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A fistula is an abnormal passageway or opening between two organs or areas within the body. Fistulas can develop in various parts of the body and are usually caused by tissue that has been damaged and thinned over time, ultimately creating an opening, or a fistula.
A fistula that has formed in the wall of the vagina is called a vaginal fistula. Vaginal fistulas may be caused by tissue damage that has occurred as a result of previous surgery, radiation treatment, inflammation due to inflammatory bowel disease, or childbirth. Types of vaginal fistulas may include:
- Vesicovaginal fistula – A vaginal fistula that opens into the urinary tract.
- Rectovaginal fistula – A vaginal fistula that opens into the rectum.
- Urethrovaginal fistula – A vaginal fistula that opens into the urethra.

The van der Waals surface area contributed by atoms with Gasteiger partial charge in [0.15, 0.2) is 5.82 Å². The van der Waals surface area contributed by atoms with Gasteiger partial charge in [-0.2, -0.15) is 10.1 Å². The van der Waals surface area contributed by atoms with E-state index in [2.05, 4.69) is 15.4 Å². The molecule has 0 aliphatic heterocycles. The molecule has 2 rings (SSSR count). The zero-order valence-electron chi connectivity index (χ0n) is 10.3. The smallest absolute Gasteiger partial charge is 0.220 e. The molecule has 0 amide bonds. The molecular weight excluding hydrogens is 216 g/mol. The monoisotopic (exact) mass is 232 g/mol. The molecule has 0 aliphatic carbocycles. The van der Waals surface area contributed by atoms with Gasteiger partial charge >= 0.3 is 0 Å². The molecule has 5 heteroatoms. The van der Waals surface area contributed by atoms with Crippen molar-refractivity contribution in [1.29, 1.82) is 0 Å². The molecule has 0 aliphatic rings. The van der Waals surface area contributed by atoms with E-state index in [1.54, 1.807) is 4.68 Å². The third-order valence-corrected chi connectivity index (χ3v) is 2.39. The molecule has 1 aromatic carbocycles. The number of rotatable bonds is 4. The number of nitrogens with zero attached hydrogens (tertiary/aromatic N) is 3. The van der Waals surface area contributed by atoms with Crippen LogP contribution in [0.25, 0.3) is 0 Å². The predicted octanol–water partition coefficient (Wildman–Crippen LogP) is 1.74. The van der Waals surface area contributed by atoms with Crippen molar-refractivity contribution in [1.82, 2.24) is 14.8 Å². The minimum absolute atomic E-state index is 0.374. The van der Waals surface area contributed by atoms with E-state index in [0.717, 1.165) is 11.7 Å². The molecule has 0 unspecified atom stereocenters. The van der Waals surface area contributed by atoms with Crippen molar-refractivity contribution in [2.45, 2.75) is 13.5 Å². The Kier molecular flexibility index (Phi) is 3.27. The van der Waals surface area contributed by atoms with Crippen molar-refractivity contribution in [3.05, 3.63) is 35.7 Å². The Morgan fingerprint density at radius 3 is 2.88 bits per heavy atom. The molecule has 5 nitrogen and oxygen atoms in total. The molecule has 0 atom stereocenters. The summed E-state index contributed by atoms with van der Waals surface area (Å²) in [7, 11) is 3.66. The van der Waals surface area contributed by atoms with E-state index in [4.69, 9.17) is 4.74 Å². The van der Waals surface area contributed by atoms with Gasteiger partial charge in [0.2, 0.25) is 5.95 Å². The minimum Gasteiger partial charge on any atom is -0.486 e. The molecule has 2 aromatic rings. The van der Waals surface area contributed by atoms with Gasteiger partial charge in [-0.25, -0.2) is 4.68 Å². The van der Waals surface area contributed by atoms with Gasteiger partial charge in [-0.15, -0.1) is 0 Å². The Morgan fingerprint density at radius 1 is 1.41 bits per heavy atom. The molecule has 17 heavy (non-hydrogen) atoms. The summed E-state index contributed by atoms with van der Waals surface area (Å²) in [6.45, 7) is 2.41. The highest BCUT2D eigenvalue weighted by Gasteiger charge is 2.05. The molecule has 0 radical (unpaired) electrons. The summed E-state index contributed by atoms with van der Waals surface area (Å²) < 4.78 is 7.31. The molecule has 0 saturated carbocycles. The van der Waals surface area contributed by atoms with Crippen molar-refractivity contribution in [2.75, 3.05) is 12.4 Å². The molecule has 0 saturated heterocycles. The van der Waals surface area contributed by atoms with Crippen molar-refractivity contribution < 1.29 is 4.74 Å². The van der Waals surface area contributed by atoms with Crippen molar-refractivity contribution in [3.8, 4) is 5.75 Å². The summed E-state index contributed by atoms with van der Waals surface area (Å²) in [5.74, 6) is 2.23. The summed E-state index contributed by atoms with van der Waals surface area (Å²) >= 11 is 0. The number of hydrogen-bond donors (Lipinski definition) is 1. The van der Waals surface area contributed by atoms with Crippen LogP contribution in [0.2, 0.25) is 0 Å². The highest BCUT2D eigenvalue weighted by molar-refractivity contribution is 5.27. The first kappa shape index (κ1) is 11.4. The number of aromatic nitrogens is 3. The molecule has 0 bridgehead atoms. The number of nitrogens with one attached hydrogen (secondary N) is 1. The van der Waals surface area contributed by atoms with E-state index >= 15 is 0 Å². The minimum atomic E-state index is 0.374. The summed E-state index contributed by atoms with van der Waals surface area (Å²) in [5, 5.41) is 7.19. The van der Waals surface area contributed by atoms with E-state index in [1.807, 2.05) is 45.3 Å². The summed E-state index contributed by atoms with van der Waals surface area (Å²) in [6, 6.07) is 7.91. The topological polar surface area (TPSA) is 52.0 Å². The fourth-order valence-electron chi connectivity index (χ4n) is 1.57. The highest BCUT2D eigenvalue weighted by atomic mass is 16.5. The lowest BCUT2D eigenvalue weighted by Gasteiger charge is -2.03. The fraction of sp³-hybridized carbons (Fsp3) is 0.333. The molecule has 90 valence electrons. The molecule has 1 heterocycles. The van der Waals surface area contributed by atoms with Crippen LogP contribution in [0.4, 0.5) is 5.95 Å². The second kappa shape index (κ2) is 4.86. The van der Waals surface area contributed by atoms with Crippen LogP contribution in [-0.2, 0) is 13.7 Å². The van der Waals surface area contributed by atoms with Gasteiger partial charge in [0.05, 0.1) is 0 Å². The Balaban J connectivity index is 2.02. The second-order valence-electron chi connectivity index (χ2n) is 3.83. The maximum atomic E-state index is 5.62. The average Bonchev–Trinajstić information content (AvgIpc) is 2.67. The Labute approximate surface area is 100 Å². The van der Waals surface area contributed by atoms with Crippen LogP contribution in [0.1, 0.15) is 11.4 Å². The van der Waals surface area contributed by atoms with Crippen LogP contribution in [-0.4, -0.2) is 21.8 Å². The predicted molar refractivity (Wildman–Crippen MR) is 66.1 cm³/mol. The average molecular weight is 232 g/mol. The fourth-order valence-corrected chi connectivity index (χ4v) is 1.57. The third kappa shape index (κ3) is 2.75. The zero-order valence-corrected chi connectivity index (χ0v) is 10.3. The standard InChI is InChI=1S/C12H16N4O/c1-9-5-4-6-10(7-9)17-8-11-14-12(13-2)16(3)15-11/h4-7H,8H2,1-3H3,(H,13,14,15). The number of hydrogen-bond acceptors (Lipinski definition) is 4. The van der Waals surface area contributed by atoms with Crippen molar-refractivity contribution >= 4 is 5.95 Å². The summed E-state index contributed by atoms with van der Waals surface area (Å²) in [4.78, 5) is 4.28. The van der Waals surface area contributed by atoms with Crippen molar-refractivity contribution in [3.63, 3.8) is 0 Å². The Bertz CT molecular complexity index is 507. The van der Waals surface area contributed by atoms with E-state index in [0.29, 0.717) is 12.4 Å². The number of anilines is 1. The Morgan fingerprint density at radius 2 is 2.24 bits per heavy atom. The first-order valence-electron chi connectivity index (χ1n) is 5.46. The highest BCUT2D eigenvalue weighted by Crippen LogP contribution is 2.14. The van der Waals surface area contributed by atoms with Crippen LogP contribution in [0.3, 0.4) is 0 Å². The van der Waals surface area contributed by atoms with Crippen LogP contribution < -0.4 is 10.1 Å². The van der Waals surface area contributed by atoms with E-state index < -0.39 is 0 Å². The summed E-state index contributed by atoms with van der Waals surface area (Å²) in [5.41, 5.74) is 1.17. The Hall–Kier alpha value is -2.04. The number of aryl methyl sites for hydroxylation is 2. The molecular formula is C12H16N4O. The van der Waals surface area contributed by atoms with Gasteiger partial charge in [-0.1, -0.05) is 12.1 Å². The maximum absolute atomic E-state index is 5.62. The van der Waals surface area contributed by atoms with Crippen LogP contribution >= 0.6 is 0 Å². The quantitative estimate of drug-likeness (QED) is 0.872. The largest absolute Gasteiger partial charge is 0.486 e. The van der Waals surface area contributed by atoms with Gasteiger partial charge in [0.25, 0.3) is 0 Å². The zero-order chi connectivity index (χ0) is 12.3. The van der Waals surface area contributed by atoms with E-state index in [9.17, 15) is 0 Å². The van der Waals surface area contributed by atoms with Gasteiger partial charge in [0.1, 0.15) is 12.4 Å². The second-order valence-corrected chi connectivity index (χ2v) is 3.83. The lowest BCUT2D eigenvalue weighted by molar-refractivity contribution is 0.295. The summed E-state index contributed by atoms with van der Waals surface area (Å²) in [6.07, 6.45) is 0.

Vaginal fistulas are generally painless but symptoms may include urinary or fecal incontinence, vaginal discharge, and an inflamed or infected vaginal area. To diagnose a fistula, a doctor will review all symptoms and conduct a physical examination. Additional tests may include an intravenous pyelogram, or a dye test to measure the amount of fluid leakage, X-rays, blood tests, and urinalysis.
Treatments for a vaginal fistula can vary and may include medication and possible diet restriction, especially for a rectovaginal fistula, to lessen the amount of stool flow and help the affected area heal. Fistulas that do not respond to other treatment may require surgery to repair the damaged tissue and close up the opening or passageway between the organs. With proper treatment, a fistula can be corrected or healed and should not reoccur.